Letter: Enbridge Energy cannot be trusted
Re: Brad Shamla’s April 10 column “Oil spill study misses the mark”: Enbridge Energy’s response to a new University of Michigan study illustrates why Enbridge Energy cannot be trusted to safeguard the Great Lakes.
Instead of taking the findings seriously — as one might expect from the company responsible for the largest inland oil disaster in U.S. history — Enbridge shoots the messenger. This is surprising because the University of Michigan study comes from the world’s foremost authority on currents at the Straits of Mackinac, Dr. David Schwab, whose model Enbridge Energy itself relies upon for predicting how an oil spill would disperse.
Enbridge Energy cries that some of the scenarios in the study use unrealistically high volumes of oil, a complaint that flies in the face of the company’s failed response to its oil catastrophe in Kalamazoo, in which it took 17 hours to shut down the pipeline, resulting in more than 840,000 gallons of discharged oil — a response federal investigators compared to the “Keystone Cops.”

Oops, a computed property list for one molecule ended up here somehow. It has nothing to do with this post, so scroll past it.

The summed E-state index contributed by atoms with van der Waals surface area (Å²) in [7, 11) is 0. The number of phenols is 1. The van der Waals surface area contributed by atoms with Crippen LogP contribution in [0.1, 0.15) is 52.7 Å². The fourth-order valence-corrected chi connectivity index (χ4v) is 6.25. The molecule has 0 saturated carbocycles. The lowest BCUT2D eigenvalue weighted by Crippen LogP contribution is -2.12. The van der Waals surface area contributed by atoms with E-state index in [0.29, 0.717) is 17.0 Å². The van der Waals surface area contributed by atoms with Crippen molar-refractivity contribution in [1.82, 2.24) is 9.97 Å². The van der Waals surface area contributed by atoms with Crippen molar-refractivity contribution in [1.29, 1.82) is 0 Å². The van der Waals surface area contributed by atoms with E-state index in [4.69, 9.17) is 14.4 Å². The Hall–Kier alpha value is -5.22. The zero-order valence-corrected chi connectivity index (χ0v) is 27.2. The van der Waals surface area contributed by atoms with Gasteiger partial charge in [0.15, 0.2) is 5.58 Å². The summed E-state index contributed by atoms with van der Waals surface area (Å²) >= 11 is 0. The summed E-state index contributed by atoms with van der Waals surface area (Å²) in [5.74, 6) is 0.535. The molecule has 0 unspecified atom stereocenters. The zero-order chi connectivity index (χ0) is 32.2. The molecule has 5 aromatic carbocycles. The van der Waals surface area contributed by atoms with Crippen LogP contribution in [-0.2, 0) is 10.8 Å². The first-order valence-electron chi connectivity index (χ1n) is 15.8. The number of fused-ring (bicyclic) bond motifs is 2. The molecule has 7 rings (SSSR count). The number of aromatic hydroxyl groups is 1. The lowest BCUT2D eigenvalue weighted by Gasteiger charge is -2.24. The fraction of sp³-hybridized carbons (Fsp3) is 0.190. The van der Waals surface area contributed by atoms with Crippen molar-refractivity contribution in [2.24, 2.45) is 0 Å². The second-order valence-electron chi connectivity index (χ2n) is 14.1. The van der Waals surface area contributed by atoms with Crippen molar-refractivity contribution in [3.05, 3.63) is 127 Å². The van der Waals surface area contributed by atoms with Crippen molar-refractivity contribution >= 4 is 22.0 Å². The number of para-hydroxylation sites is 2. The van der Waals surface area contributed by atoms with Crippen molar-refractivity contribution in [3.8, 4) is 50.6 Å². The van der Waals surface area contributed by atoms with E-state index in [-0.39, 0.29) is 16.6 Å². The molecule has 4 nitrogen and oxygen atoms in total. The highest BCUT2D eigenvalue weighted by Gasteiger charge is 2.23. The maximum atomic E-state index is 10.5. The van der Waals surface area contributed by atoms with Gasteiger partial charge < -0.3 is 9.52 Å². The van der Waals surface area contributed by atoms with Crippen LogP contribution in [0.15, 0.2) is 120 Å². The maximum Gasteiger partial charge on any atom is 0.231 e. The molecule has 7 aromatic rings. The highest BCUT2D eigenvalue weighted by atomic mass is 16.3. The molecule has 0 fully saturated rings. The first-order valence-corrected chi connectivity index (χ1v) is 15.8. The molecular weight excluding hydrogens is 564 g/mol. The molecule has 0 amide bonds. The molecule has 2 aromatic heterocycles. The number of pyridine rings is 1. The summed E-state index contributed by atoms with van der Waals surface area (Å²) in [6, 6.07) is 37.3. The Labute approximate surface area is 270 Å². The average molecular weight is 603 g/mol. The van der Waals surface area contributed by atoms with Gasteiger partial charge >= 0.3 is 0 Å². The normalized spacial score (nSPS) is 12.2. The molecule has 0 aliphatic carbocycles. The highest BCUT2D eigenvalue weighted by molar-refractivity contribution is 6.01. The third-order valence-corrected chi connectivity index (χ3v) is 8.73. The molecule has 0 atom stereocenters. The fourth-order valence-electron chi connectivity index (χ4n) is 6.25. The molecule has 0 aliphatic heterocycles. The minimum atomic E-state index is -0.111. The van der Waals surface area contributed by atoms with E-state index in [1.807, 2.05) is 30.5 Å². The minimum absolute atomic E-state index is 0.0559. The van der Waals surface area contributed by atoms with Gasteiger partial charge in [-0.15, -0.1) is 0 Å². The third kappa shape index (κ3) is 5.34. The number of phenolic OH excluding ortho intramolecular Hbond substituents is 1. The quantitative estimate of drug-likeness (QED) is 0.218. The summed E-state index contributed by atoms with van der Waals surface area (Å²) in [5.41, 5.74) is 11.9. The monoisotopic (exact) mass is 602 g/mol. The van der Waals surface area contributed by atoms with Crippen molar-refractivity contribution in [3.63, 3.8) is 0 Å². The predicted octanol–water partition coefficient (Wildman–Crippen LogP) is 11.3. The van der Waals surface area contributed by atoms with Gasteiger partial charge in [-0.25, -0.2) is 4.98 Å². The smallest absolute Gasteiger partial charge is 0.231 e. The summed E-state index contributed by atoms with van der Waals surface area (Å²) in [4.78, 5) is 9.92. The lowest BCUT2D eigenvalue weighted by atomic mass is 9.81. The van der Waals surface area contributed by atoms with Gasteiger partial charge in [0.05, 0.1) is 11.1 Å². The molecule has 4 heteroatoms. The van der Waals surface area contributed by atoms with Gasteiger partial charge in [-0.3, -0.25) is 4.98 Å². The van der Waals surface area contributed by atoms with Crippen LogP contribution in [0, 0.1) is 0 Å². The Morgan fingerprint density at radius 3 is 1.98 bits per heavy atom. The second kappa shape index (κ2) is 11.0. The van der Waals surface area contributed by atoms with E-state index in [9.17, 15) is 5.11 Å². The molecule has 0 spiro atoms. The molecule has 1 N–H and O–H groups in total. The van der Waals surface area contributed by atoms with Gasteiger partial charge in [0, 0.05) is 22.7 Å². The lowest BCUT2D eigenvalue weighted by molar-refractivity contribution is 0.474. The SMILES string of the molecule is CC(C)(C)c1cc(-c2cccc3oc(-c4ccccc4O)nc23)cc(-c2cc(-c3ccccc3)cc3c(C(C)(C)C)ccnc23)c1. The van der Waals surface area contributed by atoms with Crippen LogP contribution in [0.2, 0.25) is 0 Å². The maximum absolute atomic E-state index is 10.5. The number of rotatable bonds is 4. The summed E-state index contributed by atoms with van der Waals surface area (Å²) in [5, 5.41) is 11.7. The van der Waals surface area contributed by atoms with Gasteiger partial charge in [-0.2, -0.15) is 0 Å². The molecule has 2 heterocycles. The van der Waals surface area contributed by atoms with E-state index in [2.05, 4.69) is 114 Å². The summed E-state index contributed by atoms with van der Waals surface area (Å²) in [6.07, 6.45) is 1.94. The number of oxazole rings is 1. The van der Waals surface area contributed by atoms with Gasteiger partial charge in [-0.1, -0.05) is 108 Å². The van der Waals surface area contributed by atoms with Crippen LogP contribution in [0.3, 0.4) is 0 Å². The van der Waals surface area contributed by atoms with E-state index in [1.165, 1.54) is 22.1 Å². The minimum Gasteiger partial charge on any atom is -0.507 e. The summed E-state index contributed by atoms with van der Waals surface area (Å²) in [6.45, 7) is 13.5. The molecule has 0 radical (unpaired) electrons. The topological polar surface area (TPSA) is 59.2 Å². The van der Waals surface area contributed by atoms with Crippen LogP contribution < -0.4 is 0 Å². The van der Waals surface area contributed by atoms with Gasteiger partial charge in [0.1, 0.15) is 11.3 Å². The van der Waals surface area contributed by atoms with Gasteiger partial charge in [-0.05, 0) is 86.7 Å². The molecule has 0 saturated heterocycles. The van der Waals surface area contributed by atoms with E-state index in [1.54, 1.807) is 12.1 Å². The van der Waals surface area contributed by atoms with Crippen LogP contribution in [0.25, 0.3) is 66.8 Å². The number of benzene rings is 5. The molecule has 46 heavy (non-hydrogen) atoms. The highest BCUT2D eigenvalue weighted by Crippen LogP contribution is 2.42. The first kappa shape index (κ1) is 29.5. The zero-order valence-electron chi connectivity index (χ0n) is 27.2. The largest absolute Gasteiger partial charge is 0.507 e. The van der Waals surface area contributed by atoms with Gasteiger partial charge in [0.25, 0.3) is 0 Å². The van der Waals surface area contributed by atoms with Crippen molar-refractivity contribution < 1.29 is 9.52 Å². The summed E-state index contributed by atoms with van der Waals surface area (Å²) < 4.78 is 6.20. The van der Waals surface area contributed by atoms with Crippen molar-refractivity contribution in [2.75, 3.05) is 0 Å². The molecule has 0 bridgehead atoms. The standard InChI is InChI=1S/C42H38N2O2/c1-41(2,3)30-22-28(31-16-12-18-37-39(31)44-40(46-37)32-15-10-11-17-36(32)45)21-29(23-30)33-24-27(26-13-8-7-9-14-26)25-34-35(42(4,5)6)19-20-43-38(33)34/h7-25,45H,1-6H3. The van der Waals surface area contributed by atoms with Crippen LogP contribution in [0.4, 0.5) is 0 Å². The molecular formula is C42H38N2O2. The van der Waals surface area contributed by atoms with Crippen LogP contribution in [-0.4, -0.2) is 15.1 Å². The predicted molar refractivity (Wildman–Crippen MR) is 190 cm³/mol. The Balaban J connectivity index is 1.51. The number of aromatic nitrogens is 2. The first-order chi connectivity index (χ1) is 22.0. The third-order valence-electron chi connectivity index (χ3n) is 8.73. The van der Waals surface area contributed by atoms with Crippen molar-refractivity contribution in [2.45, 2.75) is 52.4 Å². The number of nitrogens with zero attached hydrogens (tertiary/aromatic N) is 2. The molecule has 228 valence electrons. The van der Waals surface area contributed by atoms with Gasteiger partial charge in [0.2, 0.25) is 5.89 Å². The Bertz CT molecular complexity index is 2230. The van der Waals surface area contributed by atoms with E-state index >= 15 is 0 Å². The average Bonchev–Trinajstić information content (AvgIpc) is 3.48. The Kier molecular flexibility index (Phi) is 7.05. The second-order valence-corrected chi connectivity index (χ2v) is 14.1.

Further, a core conclusion of the study is that the amount of oil spilled has surprisingly little impact on how far and wide it spreads. Mackinac Island’s odds of being significantly oiled only declines from 90 percent to 80 percent between the highest (25,000 barrels) and lowest (5,000 barrels) discharge scenarios. Should residents in the Mackinac area take comfort in those odds?
Enbridge complains that the study fails to take into account oil recovery, but that argument cuts both ways. Researchers also did not consider potential high waves, strong winds, ice cover and night-time release scenarios —factors in a “worst case” oil spill that would make oil recovery extremely difficult, if not impossible, leaving Enbridge’s own best-case predictions of 30 percent recovery seem like fantasy.
World-class research institutions like the University of Michigan are shedding light on something that is evident to every person, business, and community which relies on the Great Lakes for their drinking water, jobs and way of life. The risks these pipelines pose are simply too high.
Regional Executive Director, Great Lakes
National Wildlife Federation